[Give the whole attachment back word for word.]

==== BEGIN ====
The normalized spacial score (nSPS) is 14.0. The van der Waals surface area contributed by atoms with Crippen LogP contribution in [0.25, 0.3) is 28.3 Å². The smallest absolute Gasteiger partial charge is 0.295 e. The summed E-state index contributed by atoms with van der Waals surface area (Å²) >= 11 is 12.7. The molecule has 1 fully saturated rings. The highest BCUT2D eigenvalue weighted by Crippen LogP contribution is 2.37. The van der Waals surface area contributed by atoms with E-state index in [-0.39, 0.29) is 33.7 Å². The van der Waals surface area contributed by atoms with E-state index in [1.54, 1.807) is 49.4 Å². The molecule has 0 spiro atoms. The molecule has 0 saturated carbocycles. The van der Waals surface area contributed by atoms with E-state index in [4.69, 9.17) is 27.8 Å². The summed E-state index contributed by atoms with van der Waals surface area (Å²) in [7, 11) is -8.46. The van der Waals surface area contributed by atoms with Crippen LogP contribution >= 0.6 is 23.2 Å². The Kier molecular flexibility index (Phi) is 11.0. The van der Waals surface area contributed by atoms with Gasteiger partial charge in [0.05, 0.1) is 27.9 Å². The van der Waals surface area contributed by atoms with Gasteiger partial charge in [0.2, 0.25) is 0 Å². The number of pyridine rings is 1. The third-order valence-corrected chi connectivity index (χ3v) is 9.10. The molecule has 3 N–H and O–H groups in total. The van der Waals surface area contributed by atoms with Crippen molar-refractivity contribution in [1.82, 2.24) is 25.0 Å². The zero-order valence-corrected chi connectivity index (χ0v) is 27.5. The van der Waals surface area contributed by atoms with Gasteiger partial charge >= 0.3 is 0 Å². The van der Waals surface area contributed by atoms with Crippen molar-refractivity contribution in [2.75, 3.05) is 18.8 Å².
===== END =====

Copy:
The normalized spacial score (nSPS) is 14.0. The van der Waals surface area contributed by atoms with Crippen LogP contribution in [0.25, 0.3) is 28.3 Å². The smallest absolute Gasteiger partial charge is 0.295 e. The summed E-state index contributed by atoms with van der Waals surface area (Å²) >= 11 is 12.7. The molecule has 1 fully saturated rings. The highest BCUT2D eigenvalue weighted by Crippen LogP contribution is 2.37. The van der Waals surface area contributed by atoms with E-state index in [-0.39, 0.29) is 33.7 Å². The van der Waals surface area contributed by atoms with E-state index in [1.54, 1.807) is 49.4 Å². The molecule has 0 spiro atoms. The molecule has 0 saturated carbocycles. The van der Waals surface area contributed by atoms with E-state index in [4.69, 9.17) is 27.8 Å². The summed E-state index contributed by atoms with van der Waals surface area (Å²) in [7, 11) is -8.46. The van der Waals surface area contributed by atoms with Crippen LogP contribution >= 0.6 is 23.2 Å². The Kier molecular flexibility index (Phi) is 11.0. The van der Waals surface area contributed by atoms with Gasteiger partial charge in [0.05, 0.1) is 27.9 Å². The van der Waals surface area contributed by atoms with Gasteiger partial charge in [0.2, 0.25) is 0 Å². The number of pyridine rings is 1. The third-order valence-corrected chi connectivity index (χ3v) is 9.10. The molecule has 3 N–H and O–H groups in total. The van der Waals surface area contributed by atoms with Crippen molar-refractivity contribution in [1.82, 2.24) is 25.0 Å². The zero-order valence-corrected chi connectivity index (χ0v) is 27.5. The van der Waals surface area contributed by atoms with Gasteiger partial charge >= 0.3 is 0 Å². The van der Waals surface area contributed by atoms with Crippen molar-refractivity contribution in [2.75, 3.05) is 18.8 Å².